Wednesday, 7 December 2016

Book Review | A Quiet Kind of Thunder by Sara Barnard

Steffi doesn't talk, but she has so much to say.

Rhys can't hear, but he can listen.
Their love isn't a lightning strike, it's the rumbling roll of thunder.

Steffi has been a selective mute for most of her life - she's been silent for so long that she feels completely invisible. But Rhys, the new boy at school, sees her. He's deaf, and her knowledge of basic sign language means that she's assigned to look after him. To Rhys, it doesn't matter that Steffi doesn't talk, and as they find ways to communicate, Steffi finds that she does have a voice, and that she's falling in love with the one person who makes her feel brave enough to use it. 

From the bestselling author of Beautiful Broken Things comes a love story about the times when a whisper is as good as a shout.

*Provided by Netgalley for an honest review*

Ok. Here's the thing. This is the second book I've read by this author and the same thing happened again. I see so much hype about the book, five-star ratings all around and a plot that sounds right up my alley. Then I get a copy and start reading and I feel disappointed. While the story was good and the characters were good, I found something lacking. The emotional element. The whole way through this book, I kept wanting to feel something more, since the two main characters have so much going on for them, I wanted to feel a bit more invested in the world. As it was, I found it a little hard to connect to Steffi and see her as suffering from all the things it's mentioned she suffers from, one of these being selective mutism, when it never played a huge role. Through most of the novel, she seems to be talking to people, even if it is only short conversations and she's seen as being stressed over it, she does still talk. For me, I would have found it better to buy into this world of hers, if it had started out with her being much worse off and slowly getting more comfortable.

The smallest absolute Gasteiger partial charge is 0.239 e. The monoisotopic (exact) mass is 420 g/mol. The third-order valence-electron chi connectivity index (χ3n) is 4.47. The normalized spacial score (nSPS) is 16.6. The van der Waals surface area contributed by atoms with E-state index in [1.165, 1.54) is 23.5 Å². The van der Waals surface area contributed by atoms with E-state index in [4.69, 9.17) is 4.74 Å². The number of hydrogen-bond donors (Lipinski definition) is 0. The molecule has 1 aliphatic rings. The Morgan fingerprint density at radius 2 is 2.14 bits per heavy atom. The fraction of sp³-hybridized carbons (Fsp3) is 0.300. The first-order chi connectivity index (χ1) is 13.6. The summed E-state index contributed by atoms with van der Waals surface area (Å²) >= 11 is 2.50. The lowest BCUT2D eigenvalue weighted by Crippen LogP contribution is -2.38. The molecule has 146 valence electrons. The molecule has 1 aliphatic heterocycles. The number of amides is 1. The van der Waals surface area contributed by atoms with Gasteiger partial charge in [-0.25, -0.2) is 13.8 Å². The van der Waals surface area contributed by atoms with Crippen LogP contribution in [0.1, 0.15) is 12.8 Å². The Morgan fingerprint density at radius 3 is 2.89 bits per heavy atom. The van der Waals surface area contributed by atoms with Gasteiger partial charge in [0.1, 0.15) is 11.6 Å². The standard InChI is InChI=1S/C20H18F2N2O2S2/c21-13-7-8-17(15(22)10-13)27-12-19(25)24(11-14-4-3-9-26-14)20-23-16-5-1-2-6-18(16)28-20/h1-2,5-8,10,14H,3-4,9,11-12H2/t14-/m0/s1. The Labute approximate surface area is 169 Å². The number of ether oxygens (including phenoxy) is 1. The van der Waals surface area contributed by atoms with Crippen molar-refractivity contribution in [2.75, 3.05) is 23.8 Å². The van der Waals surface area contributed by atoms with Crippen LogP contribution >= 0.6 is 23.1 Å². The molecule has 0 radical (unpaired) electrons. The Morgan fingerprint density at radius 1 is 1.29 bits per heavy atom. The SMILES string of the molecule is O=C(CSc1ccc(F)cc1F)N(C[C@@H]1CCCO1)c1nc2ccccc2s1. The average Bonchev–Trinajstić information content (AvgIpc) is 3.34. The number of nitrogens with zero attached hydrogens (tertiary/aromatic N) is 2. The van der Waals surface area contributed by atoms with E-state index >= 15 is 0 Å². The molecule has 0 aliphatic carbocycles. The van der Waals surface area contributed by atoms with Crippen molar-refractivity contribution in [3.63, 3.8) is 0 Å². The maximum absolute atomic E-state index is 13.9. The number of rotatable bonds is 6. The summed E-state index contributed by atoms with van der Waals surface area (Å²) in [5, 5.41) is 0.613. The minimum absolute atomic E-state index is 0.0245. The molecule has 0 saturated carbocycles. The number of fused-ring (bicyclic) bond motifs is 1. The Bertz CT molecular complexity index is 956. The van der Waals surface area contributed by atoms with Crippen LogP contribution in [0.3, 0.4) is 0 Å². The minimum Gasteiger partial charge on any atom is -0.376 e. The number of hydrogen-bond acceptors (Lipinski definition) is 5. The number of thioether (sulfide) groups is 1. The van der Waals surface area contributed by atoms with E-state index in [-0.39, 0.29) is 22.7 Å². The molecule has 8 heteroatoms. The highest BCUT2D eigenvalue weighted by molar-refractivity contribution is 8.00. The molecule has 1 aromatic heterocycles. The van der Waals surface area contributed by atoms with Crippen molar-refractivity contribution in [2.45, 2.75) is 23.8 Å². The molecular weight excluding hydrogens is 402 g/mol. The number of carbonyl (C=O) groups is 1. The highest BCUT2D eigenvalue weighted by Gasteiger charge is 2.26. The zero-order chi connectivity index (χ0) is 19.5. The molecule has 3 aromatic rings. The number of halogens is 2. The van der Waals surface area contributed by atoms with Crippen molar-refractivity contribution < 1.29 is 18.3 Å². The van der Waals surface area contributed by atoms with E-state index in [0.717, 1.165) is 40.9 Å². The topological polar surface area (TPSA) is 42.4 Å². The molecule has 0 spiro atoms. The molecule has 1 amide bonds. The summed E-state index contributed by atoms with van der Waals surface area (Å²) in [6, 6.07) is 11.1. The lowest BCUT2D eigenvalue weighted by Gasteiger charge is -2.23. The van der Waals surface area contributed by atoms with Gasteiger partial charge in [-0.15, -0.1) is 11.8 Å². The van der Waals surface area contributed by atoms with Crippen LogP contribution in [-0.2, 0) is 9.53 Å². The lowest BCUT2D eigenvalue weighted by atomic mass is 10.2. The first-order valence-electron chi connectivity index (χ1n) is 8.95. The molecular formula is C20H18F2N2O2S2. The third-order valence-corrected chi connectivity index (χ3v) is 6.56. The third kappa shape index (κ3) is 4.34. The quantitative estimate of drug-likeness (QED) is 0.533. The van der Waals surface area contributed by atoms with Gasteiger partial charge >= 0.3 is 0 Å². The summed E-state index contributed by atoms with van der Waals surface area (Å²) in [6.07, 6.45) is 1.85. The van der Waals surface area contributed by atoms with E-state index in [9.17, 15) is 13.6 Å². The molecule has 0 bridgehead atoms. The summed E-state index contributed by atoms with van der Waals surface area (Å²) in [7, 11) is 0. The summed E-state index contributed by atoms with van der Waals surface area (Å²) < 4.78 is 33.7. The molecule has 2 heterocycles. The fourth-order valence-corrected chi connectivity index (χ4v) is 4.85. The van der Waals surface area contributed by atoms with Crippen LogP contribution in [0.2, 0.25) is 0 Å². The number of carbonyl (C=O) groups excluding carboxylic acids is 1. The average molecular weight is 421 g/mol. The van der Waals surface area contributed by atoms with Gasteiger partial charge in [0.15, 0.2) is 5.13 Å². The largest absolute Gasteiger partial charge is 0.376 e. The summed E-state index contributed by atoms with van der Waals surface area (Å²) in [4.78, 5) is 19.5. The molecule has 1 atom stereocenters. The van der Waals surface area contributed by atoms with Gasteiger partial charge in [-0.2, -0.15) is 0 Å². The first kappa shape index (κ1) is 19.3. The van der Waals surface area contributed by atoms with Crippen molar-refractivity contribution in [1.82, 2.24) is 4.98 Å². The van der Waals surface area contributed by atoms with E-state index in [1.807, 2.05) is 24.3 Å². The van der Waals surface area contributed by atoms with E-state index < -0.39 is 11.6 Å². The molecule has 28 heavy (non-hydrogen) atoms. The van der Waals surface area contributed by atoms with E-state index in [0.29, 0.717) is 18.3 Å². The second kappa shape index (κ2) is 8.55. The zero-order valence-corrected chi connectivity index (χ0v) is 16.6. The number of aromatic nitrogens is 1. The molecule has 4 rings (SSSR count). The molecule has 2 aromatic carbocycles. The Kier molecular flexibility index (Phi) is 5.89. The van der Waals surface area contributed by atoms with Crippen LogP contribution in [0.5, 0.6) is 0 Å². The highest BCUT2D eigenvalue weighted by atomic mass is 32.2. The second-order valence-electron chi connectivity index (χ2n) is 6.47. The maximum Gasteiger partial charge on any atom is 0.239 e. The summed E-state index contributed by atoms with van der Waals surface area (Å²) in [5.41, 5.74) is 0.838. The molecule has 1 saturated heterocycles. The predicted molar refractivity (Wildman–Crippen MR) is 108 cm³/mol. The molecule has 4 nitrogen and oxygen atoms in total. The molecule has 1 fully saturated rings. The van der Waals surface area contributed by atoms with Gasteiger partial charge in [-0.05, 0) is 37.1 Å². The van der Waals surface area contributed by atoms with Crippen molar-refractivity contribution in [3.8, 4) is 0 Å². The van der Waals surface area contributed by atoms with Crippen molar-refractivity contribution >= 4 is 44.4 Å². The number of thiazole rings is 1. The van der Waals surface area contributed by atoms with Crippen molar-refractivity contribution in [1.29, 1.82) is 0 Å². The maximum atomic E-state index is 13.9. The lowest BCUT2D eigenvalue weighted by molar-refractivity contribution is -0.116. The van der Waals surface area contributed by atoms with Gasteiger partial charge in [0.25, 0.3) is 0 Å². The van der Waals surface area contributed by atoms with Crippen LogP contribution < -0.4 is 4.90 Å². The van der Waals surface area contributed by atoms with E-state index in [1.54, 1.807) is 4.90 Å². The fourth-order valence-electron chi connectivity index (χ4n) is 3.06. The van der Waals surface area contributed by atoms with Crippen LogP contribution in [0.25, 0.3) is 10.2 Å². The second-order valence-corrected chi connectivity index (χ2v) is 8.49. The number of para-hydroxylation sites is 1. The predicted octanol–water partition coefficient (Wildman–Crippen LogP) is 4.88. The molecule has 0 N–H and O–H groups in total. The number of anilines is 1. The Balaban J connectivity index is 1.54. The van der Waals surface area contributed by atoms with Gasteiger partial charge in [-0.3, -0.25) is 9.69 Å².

While the relationship between Steffi and Rhys is sweet, I couldn't get over one thing. This may just be something that's in the advanced copy, but the formatting of the book was difficult for me. I know that they were mostly communicating via sign language, but there was no separation. One line of narrative would run into another with no quotation marks or any other form of distinguishing between the speakers. This made it really hard at times to work out who exactly was talking.
Overall, this was an ok book for me. It was a sweet read, the plot and characters were good, but it didn't get me hooked and unfortunately, for me, didn't reach the hype that I'd seen surrounding it.


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